Downballot Importance: ‘The local level should represent the ideas and issues that I care about’

By October 7, 2020 No Comments

By Miracle Jones
Special to the Pittsburgh Current

The past few years have been honestly overwhelming with almost weekly policy changes impacting the ways we live our everyday lives. Despite Covid-19 being a wake-up call to many Americans, for Black people the last few years has revealed a truth we already knew: this system does not care about you and will always choose profit over people.

This is why I don’t believe in voter shaming. I don’t believe in sounding the alarm to force people to vote in a system that was not created for them and is actively working against them. The reality of the situation is this election is a reflection of decades worth of bigotry, erasure, and government malfeasance that has brought us to this point.  If one election is going to decide our access to healthcare, our access to reproductive justice,  access to housing,  our access to food, our access to education, and access the freedom, then we have been failing long before 2020. This one election is not going to save us, but it can definitely create way more harm than many of us ever thought imaginable.

In the city of Pittsburgh, we have a ballot initiative that would create a better investigation tool to review police misconduct and brutality and make it harder for officers to escape punishment and reprimand. That’s a policy that I care about and that’s one of the reasons why I’m going to vote in this upcoming election. However, there are so many more things that need to be on the ballot in the legislature such as Medicare for all, the legalization of marijuana, reparations, the forgiveness of student debt, and the expansion of Medicare and Medicaid so most vulnerable populations have access to their basic needs.

The heartbreaking thing is that so many politicians really do not understand what people are going through every single day in order to survive, support themselves and live. .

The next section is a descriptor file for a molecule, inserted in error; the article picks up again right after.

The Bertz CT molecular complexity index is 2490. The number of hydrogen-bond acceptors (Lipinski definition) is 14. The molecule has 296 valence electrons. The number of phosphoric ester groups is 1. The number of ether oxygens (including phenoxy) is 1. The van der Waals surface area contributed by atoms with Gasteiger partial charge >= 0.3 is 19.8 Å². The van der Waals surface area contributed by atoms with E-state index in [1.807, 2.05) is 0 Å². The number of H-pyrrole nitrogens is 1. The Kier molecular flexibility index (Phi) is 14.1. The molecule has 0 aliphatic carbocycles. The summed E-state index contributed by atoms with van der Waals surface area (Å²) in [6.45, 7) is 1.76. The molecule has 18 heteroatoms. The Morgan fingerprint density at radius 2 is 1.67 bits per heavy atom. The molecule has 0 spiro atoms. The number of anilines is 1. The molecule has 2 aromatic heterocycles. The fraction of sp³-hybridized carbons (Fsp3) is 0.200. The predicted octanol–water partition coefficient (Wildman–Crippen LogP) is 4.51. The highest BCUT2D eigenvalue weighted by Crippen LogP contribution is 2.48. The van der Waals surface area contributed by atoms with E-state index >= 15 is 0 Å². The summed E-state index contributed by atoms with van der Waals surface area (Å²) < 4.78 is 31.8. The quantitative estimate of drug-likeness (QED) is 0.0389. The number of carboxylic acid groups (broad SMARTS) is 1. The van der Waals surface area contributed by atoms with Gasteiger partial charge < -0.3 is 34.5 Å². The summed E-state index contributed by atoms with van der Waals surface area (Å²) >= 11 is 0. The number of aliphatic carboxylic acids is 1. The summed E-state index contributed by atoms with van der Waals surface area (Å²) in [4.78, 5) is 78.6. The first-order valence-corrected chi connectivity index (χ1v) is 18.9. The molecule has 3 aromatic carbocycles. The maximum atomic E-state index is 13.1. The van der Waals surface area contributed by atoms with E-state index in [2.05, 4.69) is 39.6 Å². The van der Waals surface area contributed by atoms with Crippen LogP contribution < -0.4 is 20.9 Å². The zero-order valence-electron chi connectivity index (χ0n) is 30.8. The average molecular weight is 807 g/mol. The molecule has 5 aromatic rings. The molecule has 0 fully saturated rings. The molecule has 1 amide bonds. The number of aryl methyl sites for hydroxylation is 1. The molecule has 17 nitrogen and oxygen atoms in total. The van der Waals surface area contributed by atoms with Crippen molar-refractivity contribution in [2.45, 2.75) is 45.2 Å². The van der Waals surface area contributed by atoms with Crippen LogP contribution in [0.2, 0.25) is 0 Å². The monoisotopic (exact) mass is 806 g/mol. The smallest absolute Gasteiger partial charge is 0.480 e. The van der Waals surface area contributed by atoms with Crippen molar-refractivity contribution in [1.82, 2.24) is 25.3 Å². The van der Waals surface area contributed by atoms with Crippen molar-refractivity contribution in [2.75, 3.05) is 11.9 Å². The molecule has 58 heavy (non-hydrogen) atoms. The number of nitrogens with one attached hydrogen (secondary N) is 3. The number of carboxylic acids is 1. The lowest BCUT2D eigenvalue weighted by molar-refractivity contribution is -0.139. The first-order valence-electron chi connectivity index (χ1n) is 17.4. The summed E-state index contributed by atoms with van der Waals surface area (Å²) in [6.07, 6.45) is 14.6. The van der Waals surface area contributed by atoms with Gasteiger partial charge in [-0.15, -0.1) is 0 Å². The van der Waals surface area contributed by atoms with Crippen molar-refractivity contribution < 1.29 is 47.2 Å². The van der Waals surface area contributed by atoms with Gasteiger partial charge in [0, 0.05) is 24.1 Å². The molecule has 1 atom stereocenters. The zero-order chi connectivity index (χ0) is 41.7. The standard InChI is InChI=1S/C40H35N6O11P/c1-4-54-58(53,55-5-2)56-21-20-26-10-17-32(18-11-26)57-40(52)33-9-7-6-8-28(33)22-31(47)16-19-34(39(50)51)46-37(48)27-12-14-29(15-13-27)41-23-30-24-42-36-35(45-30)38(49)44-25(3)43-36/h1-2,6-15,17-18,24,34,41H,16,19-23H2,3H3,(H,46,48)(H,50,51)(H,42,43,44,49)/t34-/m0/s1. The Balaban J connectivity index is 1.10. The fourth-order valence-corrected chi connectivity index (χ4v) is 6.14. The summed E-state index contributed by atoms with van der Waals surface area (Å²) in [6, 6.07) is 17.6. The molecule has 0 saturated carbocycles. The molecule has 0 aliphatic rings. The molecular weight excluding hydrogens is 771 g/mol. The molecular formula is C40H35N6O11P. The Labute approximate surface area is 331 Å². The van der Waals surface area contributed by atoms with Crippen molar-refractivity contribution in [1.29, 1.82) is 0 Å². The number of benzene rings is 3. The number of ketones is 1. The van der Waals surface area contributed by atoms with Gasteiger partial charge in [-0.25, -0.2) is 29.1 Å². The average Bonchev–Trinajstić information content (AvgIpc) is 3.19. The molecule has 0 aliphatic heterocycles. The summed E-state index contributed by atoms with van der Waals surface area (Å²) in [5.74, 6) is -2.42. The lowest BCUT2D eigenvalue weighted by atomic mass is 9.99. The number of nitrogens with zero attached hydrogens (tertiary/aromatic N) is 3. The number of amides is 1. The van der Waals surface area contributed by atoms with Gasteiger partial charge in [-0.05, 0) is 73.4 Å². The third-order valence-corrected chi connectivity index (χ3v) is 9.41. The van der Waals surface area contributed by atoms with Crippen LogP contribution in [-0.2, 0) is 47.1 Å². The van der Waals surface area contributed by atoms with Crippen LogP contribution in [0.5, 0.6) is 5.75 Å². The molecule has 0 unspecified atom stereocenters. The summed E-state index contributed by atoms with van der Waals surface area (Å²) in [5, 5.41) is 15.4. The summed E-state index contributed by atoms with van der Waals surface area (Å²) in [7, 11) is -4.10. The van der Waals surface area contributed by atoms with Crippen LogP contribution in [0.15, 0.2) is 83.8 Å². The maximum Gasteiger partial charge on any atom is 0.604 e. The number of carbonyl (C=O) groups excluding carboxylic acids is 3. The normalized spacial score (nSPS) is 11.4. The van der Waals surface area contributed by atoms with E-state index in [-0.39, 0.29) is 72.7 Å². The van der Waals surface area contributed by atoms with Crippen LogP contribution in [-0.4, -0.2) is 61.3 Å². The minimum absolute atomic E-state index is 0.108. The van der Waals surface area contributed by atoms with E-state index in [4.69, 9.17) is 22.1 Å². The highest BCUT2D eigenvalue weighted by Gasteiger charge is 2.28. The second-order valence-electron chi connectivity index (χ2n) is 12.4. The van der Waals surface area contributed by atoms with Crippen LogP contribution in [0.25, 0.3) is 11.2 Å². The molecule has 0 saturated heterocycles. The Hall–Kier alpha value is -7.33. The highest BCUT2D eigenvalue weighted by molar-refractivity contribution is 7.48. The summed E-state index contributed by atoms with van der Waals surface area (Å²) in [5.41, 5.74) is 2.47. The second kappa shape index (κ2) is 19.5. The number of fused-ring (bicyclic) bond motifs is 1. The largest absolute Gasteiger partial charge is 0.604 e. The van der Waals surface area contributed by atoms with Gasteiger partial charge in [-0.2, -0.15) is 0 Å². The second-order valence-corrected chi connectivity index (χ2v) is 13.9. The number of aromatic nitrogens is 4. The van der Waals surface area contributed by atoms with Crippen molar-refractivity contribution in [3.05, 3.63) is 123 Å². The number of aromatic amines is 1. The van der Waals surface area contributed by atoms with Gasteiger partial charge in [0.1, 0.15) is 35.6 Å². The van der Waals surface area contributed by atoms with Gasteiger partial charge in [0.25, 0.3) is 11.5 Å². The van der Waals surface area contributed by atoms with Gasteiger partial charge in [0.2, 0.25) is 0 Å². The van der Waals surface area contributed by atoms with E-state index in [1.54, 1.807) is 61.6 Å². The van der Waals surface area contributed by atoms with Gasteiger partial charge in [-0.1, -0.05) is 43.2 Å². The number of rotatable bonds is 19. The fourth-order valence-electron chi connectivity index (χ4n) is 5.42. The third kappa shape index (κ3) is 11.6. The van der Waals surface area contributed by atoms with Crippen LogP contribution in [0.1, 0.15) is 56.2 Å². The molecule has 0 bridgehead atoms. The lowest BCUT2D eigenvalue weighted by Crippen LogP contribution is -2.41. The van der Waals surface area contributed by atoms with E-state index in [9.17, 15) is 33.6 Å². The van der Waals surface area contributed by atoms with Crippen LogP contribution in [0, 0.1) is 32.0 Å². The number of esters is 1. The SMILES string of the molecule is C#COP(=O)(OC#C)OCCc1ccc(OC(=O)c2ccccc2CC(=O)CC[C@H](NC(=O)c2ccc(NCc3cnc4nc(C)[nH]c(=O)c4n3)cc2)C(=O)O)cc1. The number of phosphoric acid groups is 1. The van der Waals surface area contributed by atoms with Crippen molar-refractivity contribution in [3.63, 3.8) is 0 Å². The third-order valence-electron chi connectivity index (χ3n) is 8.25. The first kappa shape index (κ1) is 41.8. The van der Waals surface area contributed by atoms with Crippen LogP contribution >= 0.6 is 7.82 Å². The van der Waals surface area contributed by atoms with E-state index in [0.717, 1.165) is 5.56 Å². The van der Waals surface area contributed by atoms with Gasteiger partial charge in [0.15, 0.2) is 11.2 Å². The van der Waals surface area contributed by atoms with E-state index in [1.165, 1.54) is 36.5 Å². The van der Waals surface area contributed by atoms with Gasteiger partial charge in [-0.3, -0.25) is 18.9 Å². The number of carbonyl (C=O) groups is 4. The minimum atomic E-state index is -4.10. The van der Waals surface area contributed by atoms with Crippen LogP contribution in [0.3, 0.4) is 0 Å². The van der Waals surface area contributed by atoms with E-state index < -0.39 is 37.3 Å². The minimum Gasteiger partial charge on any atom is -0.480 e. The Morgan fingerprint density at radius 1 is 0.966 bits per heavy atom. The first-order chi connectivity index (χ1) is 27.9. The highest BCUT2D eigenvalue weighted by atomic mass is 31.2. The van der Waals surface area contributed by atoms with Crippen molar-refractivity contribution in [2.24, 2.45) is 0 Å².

I firmly believe that people need to vote when they are given the choice, when there is policy that caters to their needs and when they don’t have to worry about voter suppression denying them the right to participate in a free and fair election.

This pandemic has exposed what so many of us Black queer folks already knew about this country, the society this government. Yet, one tool that we have to ensure that it doesn’t all implode immediately is our vote when there are policies and people who put forth ideas which improve the quality of our lives.

That is why I am supporting down-ballot races. The local level should represent the ideas and issues that I care about.

I firmly believe that the path to equity and Liberation is not going to come through voting but through assembling people together to consolidate power and fight together through mutual support and community.

I still view voting as a means of harm reduction to ensure that we will be able to have the opportunity, resources and abilities to build power together as a people. It’s important that politicians, elected officials and the other people in power use this time to actually listen to the people who are voting for them, but they also must listen to people who are disenfranchised and the people who feel left out of the system. Listening and understanding the stories of those marginalized, those often ignored makes for policy proposals and initiatives that will help vastly improve the quality of life for all Americans.

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